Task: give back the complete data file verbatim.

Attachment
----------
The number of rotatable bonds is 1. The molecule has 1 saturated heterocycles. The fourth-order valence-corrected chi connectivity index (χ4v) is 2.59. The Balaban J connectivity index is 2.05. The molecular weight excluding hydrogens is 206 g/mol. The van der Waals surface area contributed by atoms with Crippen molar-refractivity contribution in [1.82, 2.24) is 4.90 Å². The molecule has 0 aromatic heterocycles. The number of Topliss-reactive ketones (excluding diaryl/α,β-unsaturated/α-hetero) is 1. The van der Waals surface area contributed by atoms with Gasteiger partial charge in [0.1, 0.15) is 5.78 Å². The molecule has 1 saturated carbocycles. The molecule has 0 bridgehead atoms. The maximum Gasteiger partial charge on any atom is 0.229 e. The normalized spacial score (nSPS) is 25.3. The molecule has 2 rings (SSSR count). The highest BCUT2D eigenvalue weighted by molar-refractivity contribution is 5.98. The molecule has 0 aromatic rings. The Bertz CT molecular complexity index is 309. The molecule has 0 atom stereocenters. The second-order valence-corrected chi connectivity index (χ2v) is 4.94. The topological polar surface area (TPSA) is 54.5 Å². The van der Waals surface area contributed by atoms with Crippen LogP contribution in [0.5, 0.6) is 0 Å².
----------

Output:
The number of rotatable bonds is 1. The molecule has 1 saturated heterocycles. The fourth-order valence-corrected chi connectivity index (χ4v) is 2.59. The Balaban J connectivity index is 2.05. The molecular weight excluding hydrogens is 206 g/mol. The van der Waals surface area contributed by atoms with Crippen molar-refractivity contribution in [1.82, 2.24) is 4.90 Å². The molecule has 0 aromatic heterocycles. The number of Topliss-reactive ketones (excluding diaryl/α,β-unsaturated/α-hetero) is 1. The van der Waals surface area contributed by atoms with Gasteiger partial charge in [0.1, 0.15) is 5.78 Å². The molecule has 1 saturated carbocycles. The molecule has 0 bridgehead atoms. The maximum Gasteiger partial charge on any atom is 0.229 e. The normalized spacial score (nSPS) is 25.3. The molecule has 2 rings (SSSR count). The highest BCUT2D eigenvalue weighted by molar-refractivity contribution is 5.98. The molecule has 0 aromatic rings. The Bertz CT molecular complexity index is 309. The molecule has 0 atom stereocenters. The second-order valence-corrected chi connectivity index (χ2v) is 4.94. The topological polar surface area (TPSA) is 54.5 Å². The van der Waals surface area contributed by atoms with Crippen LogP contribution in [0.5, 0.6) is 0 Å².